Capt. Fred Davis

Two of the least checked items on a boat are ones that can lead to major problems - drains and thru-hull fittings. Failure to notice and correct what might seem like a minor item can and often does result in vessels sinking.

Many of today’s boats have flush decks said to be self-bailing. A self-bailing deck can be a great feature, but if not checked regularly, can become self-filling. Without your awareness, drains can cause the bilge to fill with seawater, which in turn will be pumped back out of the boat by the bilge pump. That is, assuming you leave the pump in an automatic float controlled “on” position. Some of the new, sophisticated pumps have sensors in place of the float that sense water in the bilge and turn on the pump when water is present. Either of these, float or sensor controlled pumps are excellent as long as the battery does not fail. If you leave your boat at a dock and the battery runs down, unless you have a charger system, you could return to find your vessel sunk.

Running in a choppy sea may also cause a boat to take on water under certain conditions, and by the time you realize what is happening, it could be too late.

Many self-bailing features are designed with drains in the deck, usually near the stern and most often covered by a screen-like cover flush to the deck. Most of these drains are connected by a hose under the flush deck that runs down to the other end that is connected to a thru-hull fitting just above the water line. Some of these thru-hulls, especially those mounted on the stern, are equipped with a flapper or anti-siphon ball. In some installations, problems develop if a low-grade hose is used. Even when a better grade hose is used, cracks can and do occur.

Cracks in the hose allow water - intended to drain out - to drain into the bilge. This causes the bilge pump to cycle frequently, thus draining the battery. Once the battery fails, water drains into the bilge area. As the boat settles a little below the waterline, the thru-hull fittings allow seawater to enter the bilge. and soon the vessel sinks. Once the boat settles to where the pump outlet is located, that too allows water to flow into the boat. The lower the boat goes, the faster the water enters and the sooner the boat will sink completely. If undetected for a few hours, the boat could become a total loss. This problem occurs not only in big boats but smaller boats as well.

Drains at the stern that have a flapper or siphon valve give one a false sense of security. They often get sea growth or leaves and twigs caught in them and if a hose goes bad, the drains will let water flow into the bilge.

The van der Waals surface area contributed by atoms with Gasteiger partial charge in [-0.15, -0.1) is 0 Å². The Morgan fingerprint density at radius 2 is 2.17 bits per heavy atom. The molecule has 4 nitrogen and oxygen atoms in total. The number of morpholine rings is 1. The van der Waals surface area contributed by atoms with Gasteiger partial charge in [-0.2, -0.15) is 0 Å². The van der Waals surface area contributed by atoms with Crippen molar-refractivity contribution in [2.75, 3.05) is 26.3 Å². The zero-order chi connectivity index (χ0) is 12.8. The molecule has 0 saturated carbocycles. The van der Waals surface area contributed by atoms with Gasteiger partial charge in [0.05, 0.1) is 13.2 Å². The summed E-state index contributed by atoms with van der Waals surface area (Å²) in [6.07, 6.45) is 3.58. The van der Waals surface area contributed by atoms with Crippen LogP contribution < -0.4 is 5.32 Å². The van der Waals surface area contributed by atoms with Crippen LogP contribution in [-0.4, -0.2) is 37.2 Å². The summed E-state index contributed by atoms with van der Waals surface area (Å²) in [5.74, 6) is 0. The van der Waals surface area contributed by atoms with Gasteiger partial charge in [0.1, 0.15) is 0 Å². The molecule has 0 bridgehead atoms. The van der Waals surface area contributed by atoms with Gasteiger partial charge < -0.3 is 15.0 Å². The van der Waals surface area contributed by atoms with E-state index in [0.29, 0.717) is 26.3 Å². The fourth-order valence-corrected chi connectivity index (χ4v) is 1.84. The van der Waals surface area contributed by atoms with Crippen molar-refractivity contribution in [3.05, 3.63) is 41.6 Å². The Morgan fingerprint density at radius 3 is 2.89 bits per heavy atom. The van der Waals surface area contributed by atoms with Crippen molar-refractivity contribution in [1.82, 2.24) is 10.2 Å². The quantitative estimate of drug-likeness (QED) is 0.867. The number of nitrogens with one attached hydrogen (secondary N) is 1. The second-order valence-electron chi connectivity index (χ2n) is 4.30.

When trolling with most of the weight at the stern (fishermen, coolers, tackle), boats with the bilge pump installed too far forward will accumulate a great deal of water between the pump and the stern. I have heard of times when an operator notices his boat handling oddly and when he stopped to check below deck, water rushed forward and flooded the engine causing the boat to stall. In a couple of cases I am aware of, these conditions caused the vessels to sink.

Another problem becoming common in small and mid-size boats that also results in sinking is installation of deck wash pumps. These pumps are among some of the greatest additions to boating accessories. They keep the deck clean, allow you to draw a bucket of water or rinse off fish before placing them in the live well. Although many manufacturers are installing deck wash pumps, some with a two-fold use, boat owners also install after market pumps.

Deck wash pumps are often plumbed through a Y valve and used to fill live wells and bait wells. With a Y valve installation, one side of the valve runs to a fill spout then into the live well. Usually there is an overflow pipe in the drain. A quick turn of the Y valve changes the pump pressure to the deck wash, which has a hose fitting, and that hose has a pistol grip type nozzle. The pump itself has a pressure switch that will stop the pump if the water cannot flow freely. Should you leave your vessel unattended with the pump switch in the “on” position, a problem could occur.

If a leak develops in a hose connection, the pump can start and stop frequently creating a pulse type pressure on the leaking hose until it breaks. At this time, the pump starts and the water flows freely about the deck and in some cases, into the bilge. Pumped water into the bilge will of course cause the bilge pump to cycle and with two pumps running, the battery will run down quickly and the result once again may be your boat sinking.
Factory installed intake lines normally have a ball valve shut off which can prevent any problem should a hose or fitting break below the waterline. An owner installed deck wash however may be installed without a shut off and this will add to the possible problem.

All too often, these pumps are installed with corrugated type hose, which is not as reliable as reinforced, solid hose. I prefer to use the best hose and fittings I can find. A few extra dollars spent could perhaps save your vessel from sinking.

Remember; check all hoses, clamps and fittings below decks every season no matter how hard they are to get at!!


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